Then again, the Coalition will argue that fixing Keating’s ‘budget black hole’ and paying down the $96 billion debt he left behind made such a move unaffordable.
Let them slug that one out.
The key take-out of the report is that the super guarantee as part of the ‘social wage’ is failing the bottom third of retirees, who have seen the real value of pension payments eroded but have not developed super nest-eggs to offset the difference.
But what about the other side of that paradox? One of the great things about the super guarantee is the large pot of national savings it has created.
Australian corporations, which are approximately 60-70 per cent owned by Australian residents, have benefited hugely from this pot of money.
About 60 per cent of capital raisings come from super funds -- a fact that has been credited as ‘saving Australia’during the more than $200 billion of balance-sheet repairs undertaken by Australian firms during the GFC.
Those companies have invested, profited, paid Australian wages, paid Australian company tax, and have returned dividends to super-fund owners -- and Keating’s big reform was to make all Australian workers members of one fund or another.
So how can a third of retirees be so hard done by?
The answer, spelled out in great detail in the Per Capita report, is that the benefits of the superannuation and tax settings ensure that the super system is regressive in nature -- the richer you are, the more you can put away, the more tax you can avoid paying, and the less you will need to rely on a paltry government pension in retirement.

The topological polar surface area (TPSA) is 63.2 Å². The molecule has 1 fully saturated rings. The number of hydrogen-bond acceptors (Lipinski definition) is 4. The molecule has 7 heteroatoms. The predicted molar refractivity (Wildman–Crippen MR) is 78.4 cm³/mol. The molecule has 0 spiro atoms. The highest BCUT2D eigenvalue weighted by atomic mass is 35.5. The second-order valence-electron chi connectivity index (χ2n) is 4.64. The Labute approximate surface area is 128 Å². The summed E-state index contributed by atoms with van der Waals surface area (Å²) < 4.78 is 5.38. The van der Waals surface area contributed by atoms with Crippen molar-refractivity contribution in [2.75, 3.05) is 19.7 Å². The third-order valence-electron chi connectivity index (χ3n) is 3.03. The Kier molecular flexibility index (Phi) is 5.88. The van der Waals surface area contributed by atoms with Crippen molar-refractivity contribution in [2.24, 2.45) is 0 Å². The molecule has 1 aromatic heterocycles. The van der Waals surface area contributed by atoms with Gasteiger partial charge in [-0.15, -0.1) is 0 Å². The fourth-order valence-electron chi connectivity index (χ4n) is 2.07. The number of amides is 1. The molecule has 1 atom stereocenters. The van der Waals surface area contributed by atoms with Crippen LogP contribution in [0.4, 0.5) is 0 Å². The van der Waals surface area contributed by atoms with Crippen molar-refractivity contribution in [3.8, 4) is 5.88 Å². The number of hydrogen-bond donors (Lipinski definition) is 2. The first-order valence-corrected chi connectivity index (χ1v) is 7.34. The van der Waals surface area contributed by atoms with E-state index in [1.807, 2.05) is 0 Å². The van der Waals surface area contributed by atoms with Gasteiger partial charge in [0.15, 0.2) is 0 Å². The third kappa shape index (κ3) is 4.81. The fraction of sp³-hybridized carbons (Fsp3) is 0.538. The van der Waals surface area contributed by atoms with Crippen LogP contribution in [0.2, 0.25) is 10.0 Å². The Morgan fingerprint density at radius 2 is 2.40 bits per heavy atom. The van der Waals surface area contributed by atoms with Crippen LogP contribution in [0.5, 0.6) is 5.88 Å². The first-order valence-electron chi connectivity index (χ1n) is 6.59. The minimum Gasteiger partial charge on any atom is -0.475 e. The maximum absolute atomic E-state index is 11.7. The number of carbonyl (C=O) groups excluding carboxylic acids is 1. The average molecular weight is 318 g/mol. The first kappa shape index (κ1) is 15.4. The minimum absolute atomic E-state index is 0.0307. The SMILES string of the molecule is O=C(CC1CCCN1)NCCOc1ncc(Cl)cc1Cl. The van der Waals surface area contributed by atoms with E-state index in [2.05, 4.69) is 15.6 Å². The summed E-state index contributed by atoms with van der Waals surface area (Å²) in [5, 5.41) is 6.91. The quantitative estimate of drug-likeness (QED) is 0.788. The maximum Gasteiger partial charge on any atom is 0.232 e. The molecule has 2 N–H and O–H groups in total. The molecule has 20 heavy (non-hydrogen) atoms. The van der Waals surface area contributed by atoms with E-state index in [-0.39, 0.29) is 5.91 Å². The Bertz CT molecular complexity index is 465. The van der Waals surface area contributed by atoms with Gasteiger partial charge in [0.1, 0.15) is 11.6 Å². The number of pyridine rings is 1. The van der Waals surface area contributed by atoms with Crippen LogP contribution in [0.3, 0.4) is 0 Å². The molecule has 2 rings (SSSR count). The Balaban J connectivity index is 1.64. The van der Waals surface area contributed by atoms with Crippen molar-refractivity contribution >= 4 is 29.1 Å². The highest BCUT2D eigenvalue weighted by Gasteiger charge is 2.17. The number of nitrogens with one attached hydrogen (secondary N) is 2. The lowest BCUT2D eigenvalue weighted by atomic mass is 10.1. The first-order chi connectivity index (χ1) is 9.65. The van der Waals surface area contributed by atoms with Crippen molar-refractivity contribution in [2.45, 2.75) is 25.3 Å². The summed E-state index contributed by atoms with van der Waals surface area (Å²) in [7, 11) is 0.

My colleague Robert Gottliebsen raised this issue again yesterday with his examination of ‘super tax concessions’, which critics of the scheme claim is a subsidy to high-income earners of well over $30 billion a year (Abbott must not be fooled by Treasury’s super trickery, August 27).
This figure was debated towards the end of the Gillard years and, once pension savings to the government were factored in, came out at something closer to a $16 billion a year subsidy to high income earners -- a figure that, by the way, continues to rise.
To compound that problem, exempting the family home from the pension asset test, and allowing up to $1 million in other assets, is allowing wealthy Australians to claim a pension they don’t need.
The report notes: “At the time of the Harmer Pension Review, 15 per cent of people in the top net wealth quintile reported receiving the age pension ... This finding is in line with research by NATSEM showing that 13.8 per cent of all people receiving the age pension were living in households where the average net worth is more than $1.6 million.”
The ethical side of this may not be clear cut. However the economics of it are.
If a third of Australians retire below the ACOSS defined “60 per cent poverty line”, super is not providing what Paul Keating envisaged.
And if a considerable portion of the wealthiest Australians are claiming a pension they don’t need, likewise.
If one were able to take a factory worker retiring in 1990, with a small company pension and a full government pension, and transplant them into 2014, they might just calculate that they’d prefer to travel back to the time in which the super guarantee did not exist.